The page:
I am glad Congress has smartened up to the fact that Detroit ran around the early CAFE rules by convincing the public that trucks is where it is at. I may be a little cynical, but did the public demand trucks because the missed large cars, or did Detroit and Madison Avenue conspire to 'convince' the public everyone had to have a SUV or a pickup? Let's face it, I'll bet more than half the people motoring around in gas guzzling trucks don't need to be, but they have been brainwashed by lifestyle advertising that the should be in one.

It does not need to be 1981 again. I survived that era, slipping out of my '67 Polara into an '82 Rampage - talk about culture shock, but I loved that little truck when it wasn't breaking down, that is! Yes, my '91 Caprice was my favorite car I've owned, but I don't regret the Optra I am now driving.

I think that the automotive world has proven that left to their own devices, the horsepower/size wars will rear their ugly heads once again. After making significant fuel mileage gains in the '80s, we have been backsliding for at least a decade. Or is a 260 horsepower minivan really that necessary?

Why does the blame for horsepower wars and people driving trucks go to the manufacturers? Those things are driven by consumer demand. I'm far from convinced that the manufacturers conspired to convince people to turn trucks into replacements for commuter cars (though they didn't fight it, either.) Seems like maybe there should be more efforts to shape consumer demand instead of telling the manufacturers what to do. Think hybrids would have caught on nearly as well as they have if there hadn't been tax breaks?

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Bull&#036;h&#33;

x2. also, families don't want "Zafiras". let's rip off the writer's head and poop down the throte.

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In many ways, I don't see it being any worse than the 90s and Zarella.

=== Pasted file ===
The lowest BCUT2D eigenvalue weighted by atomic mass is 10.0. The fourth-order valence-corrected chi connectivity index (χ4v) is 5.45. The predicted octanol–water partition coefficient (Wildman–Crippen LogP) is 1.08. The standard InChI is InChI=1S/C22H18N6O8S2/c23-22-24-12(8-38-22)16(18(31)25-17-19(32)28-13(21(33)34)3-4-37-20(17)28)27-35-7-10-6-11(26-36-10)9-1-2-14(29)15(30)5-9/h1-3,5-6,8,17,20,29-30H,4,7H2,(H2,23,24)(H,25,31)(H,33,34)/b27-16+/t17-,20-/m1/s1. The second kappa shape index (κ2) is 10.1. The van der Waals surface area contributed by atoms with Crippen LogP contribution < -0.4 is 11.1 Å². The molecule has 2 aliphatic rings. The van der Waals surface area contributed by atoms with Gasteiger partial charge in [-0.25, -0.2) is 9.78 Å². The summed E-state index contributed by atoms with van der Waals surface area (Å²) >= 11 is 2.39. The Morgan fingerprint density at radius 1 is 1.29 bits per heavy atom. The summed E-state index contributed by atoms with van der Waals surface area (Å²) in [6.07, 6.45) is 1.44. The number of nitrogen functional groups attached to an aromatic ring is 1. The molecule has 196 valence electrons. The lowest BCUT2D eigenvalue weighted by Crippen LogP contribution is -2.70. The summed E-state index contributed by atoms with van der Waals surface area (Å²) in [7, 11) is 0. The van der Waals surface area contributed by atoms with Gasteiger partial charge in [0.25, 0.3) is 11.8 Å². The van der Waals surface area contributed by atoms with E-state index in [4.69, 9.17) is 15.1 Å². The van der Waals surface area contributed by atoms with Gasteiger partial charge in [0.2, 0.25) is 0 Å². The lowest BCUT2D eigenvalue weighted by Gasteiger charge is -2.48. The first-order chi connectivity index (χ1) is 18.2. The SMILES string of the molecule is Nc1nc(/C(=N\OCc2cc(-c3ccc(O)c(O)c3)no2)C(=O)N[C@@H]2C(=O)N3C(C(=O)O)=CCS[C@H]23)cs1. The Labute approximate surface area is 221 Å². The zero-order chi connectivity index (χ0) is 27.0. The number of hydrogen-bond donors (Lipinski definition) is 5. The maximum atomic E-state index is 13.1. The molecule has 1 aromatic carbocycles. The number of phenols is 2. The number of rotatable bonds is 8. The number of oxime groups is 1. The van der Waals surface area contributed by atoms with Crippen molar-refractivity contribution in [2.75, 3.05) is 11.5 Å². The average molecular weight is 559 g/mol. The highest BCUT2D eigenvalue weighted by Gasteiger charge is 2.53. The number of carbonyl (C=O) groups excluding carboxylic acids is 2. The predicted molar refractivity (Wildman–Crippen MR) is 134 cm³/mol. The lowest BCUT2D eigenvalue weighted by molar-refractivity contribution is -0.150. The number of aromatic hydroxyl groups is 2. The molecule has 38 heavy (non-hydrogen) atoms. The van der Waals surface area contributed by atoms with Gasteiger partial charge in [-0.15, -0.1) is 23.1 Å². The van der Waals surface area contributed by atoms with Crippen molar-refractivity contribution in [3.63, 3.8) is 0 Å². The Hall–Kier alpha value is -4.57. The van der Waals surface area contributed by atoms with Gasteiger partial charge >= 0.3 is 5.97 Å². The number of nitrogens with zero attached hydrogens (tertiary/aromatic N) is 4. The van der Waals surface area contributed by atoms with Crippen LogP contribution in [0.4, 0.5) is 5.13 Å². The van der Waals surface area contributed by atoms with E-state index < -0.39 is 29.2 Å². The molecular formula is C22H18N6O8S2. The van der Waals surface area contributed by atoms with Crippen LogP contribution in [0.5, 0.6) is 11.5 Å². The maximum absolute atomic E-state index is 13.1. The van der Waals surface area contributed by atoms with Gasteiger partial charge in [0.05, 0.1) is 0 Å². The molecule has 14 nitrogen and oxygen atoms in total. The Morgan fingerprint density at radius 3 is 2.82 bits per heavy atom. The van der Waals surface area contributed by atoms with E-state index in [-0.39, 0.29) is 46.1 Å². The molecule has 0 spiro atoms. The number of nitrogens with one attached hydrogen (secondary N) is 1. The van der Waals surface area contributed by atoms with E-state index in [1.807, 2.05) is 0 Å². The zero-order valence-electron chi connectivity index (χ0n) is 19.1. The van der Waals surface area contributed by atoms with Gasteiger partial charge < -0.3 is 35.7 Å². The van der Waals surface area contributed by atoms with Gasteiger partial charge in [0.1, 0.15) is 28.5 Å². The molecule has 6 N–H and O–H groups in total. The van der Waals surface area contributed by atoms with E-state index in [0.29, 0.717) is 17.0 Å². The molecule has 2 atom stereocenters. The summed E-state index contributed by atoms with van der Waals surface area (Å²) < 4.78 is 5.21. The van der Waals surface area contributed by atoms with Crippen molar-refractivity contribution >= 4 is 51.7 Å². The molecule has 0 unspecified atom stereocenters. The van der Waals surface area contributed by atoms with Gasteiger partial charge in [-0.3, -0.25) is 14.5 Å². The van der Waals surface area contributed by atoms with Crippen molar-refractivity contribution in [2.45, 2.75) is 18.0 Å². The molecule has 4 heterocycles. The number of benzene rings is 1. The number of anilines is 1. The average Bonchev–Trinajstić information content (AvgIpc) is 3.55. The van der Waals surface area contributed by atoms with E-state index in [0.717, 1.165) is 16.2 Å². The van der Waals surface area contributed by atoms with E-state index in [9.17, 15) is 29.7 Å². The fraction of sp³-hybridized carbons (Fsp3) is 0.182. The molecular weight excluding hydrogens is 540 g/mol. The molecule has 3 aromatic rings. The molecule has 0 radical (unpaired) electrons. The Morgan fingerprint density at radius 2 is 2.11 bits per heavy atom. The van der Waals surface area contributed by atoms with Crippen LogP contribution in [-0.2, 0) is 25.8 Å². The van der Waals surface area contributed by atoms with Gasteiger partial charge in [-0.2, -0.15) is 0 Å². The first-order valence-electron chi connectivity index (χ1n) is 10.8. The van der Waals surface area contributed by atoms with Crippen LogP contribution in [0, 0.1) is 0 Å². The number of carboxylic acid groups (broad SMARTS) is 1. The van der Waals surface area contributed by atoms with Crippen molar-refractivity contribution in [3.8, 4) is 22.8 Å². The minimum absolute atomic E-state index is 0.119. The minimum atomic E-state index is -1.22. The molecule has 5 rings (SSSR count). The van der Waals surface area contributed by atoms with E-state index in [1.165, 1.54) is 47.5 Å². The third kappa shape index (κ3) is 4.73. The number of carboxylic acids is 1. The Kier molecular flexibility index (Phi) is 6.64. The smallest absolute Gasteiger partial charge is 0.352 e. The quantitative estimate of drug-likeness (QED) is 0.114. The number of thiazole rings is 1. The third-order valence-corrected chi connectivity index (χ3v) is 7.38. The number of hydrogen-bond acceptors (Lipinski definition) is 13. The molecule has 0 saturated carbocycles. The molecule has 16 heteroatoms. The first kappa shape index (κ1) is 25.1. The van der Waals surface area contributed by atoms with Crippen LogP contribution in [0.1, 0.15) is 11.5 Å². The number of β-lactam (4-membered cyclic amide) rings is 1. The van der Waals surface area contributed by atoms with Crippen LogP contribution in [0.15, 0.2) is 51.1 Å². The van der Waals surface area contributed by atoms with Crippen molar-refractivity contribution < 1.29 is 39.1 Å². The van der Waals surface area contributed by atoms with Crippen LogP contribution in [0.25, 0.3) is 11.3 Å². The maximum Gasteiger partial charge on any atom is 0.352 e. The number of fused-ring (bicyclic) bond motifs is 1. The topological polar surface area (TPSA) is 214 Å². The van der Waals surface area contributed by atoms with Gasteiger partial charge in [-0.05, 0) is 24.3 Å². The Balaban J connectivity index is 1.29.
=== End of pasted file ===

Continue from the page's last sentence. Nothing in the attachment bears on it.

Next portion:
At one point in time, performance was all but dead at GM, even the Corvette was in jeopardy.

I think we'll hopefully sooner rather than later engineer our way out of this.

so california can set new self important rules and cause the whole cycle to start all over?

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Instead of forcing smaller and slower cars onto us, why not give lucrative incentives to automakers to build more fuel efficient vehicles. Economics teaches us that change occurs more easily when it is encouraged through incentives rather than forced by restrictions and penalties.

Give even further incentives for automakers to build hydrogen FC's and EV's, and to expand clean infrastructure. If your vehicle is powered by a hydrogen fuel cell, there's no reason to downsize or compromise comfort and safety. I'm all for getting America off SUV's, but this isn't the right way.

how's this. a complete blanket exception from CAFE for the bulk of their lineup if they also sell say, 250,000 alt fuel / hybrid / zero emissions / cars that demonstrate new techonologies like electric hydrogen biofuels etc. and while we're at it, tax credit of their IRS bill of 3 grand per car for each green car sold.